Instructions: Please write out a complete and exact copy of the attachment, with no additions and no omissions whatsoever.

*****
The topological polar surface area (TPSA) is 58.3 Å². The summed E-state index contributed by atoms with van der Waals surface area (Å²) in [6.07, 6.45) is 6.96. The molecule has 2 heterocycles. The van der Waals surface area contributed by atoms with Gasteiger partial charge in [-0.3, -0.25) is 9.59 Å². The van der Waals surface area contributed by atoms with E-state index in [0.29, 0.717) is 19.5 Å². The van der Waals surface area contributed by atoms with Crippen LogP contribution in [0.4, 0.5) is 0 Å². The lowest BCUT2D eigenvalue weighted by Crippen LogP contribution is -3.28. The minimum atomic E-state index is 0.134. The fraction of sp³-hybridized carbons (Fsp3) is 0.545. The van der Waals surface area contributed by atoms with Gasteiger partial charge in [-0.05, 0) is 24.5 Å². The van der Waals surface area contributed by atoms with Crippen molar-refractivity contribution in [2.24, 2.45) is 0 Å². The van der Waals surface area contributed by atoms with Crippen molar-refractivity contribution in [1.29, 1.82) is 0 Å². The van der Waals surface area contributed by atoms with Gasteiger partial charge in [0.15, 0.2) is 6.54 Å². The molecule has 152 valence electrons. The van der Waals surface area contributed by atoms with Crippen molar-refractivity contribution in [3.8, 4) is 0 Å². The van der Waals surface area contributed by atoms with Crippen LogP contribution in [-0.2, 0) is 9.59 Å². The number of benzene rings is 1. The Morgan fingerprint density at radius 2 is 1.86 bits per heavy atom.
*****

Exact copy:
The topological polar surface area (TPSA) is 58.3 Å². The summed E-state index contributed by atoms with van der Waals surface area (Å²) in [6.07, 6.45) is 6.96. The molecule has 2 heterocycles. The van der Waals surface area contributed by atoms with Gasteiger partial charge in [-0.3, -0.25) is 9.59 Å². The van der Waals surface area contributed by atoms with E-state index in [0.29, 0.717) is 19.5 Å². The van der Waals surface area contributed by atoms with Crippen LogP contribution in [0.4, 0.5) is 0 Å². The lowest BCUT2D eigenvalue weighted by Crippen LogP contribution is -3.28. The minimum atomic E-state index is 0.134. The fraction of sp³-hybridized carbons (Fsp3) is 0.545. The van der Waals surface area contributed by atoms with Gasteiger partial charge in [-0.05, 0) is 24.5 Å². The van der Waals surface area contributed by atoms with Crippen molar-refractivity contribution in [2.24, 2.45) is 0 Å². The van der Waals surface area contributed by atoms with Crippen molar-refractivity contribution in [1.29, 1.82) is 0 Å². The van der Waals surface area contributed by atoms with Gasteiger partial charge in [0.15, 0.2) is 6.54 Å². The molecule has 152 valence electrons. The van der Waals surface area contributed by atoms with Crippen molar-refractivity contribution in [3.8, 4) is 0 Å². The van der Waals surface area contributed by atoms with Crippen LogP contribution in [-0.2, 0) is 9.59 Å². The number of benzene rings is 1. The Morgan fingerprint density at radius 2 is 1.86 bits per heavy atom.